July 1, 2011

Shakespeare’s birthplace

Posted in Susan's Blog tagged , , , , , , , , , , , at 8:45 am by Susan

A few years ago I examined a Ph. D. on artists’ houses. The thesis was something of an intellectual departure for me – written by a candidate whose background is in museums rather than literary studies. The thesis explored how houses augment our understanding of the artists who lived there, arguing that the experience is powerful because it engages all our senses. As we move through the spaces in which an artist worked, we are assailed not only with myriad visual images, but sounds, smells, and the suggestion of tastes. Even the almost universal prohibition against touching does not prevent our intuiting how a room and the objects in it feel. This is a knowledge that depends on our being physically present, providing information that cannot be acquired from secondary written or pictorial records.

The idea of an artist’s home as a three-dimensional and multi-sensory archive feels right to me. We are sensate beings and our perception depends on a range of factors. Experiencing first-hand the colourful and exuberant art with which Vanessa Bell decorated almost every inch of her house at Charleston made me question biographical accounts of her life that depict her as silently restrained.

Imagine then my feelings when I visited Shakespeare’s birthplace in Stratford-upon-Avon last month. After paying my entrance fee, I was herded into a blackened room where I was confronted with a large screen. Closed elevator doors informed me they would re-open only when whatever it was that was to happen had ended. I was trapped in the room with perhaps thirty other visitors.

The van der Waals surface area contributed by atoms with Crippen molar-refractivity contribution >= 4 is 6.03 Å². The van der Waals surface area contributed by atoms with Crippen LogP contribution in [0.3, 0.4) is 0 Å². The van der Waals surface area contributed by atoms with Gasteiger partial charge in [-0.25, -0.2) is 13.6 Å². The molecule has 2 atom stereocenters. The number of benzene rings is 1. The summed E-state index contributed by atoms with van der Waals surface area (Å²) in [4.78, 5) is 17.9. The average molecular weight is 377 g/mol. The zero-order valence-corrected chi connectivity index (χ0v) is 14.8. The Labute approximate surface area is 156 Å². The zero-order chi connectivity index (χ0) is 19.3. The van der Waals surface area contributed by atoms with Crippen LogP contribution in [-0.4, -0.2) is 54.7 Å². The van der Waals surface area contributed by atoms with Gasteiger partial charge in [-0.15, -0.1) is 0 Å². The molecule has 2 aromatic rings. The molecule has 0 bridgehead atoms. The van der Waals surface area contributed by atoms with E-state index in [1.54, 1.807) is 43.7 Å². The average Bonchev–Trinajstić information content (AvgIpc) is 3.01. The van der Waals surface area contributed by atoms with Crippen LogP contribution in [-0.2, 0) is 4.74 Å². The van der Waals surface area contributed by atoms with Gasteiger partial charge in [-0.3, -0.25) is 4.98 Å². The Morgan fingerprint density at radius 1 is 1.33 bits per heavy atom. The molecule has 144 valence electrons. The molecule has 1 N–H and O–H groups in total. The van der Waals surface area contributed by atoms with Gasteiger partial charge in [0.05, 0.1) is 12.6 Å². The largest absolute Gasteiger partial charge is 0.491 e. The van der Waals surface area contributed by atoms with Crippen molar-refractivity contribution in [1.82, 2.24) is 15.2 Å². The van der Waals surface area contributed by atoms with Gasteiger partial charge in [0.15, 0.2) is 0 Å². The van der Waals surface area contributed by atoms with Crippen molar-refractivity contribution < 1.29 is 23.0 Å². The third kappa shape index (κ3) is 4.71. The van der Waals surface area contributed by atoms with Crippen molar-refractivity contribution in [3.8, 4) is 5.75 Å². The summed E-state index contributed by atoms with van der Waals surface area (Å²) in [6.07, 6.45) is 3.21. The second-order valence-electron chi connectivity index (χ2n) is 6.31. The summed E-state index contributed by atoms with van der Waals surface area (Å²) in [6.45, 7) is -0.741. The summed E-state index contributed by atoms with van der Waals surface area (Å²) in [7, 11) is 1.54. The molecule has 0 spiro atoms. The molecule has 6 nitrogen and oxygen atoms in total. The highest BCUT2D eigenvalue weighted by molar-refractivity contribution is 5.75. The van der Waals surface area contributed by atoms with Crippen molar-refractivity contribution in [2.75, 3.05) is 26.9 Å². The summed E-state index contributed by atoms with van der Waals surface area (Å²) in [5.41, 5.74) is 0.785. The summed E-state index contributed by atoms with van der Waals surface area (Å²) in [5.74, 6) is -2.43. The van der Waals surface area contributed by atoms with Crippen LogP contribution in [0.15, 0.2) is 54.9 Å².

We were shown a film with voice-over accompanied by computer-orchestrated multi-media effects. When the doors finally released us, it was into a second darkened space. I am not sure how many such rooms we endured – but by the third I started to wonder if (instead of Shakespeare’s birthplace) I had inadvertently stumbled into an Orwellian proles day out from 1984.

The glossy brochure advertising the presentation describes it as a ‘state of the art’ introduction to Shakespeare. For me, it was an abomination – for several reasons. None of the largely Spanish-speaking group I was held captive with could follow the English soundtrack (there may have been the option of an alternative language, but if there was no one in the group seemed to have understood this). Yet they still had to suffer the full sequence, film by film: escape was impossible. Then there was the elderly woman searching in vain for somewhere to sit while the performances lasted. None of us had any idea how many rooms there were and consequently how long she would be required to stand for. What might have been a highlight – a chance to see a copy of Shakespeare’s First Folio – became a frustration because before I could take my turn, the computer-timed spotlight on its glass case had switched off and our attention was directed elsewhere.  In the final room, the visual display was not working and we spent the allotted minutes staring at a computer error message before the doors allowed us to leave. I wondered if pressing the return key might solve the problem – but there was no staff member to ask.

The real crime of this introduction to Shakespeare’s birthplace is its assumption our experience is homogeneous, and that consequently our visits can be managed by a one-size-fits-all computerised show. I appreciate that for some the information relayed and the special effects will register differently – but for me it remains a sad indictment of mainstream culture at its most pernicious. How Adorno would have hated it! Far from encouraging us to engage in a dynamic and multivalent way with the home of one of Britain’s greatest writers, what this ‘state of the art’ performance demands of its audience is a necessary, deadening passivity.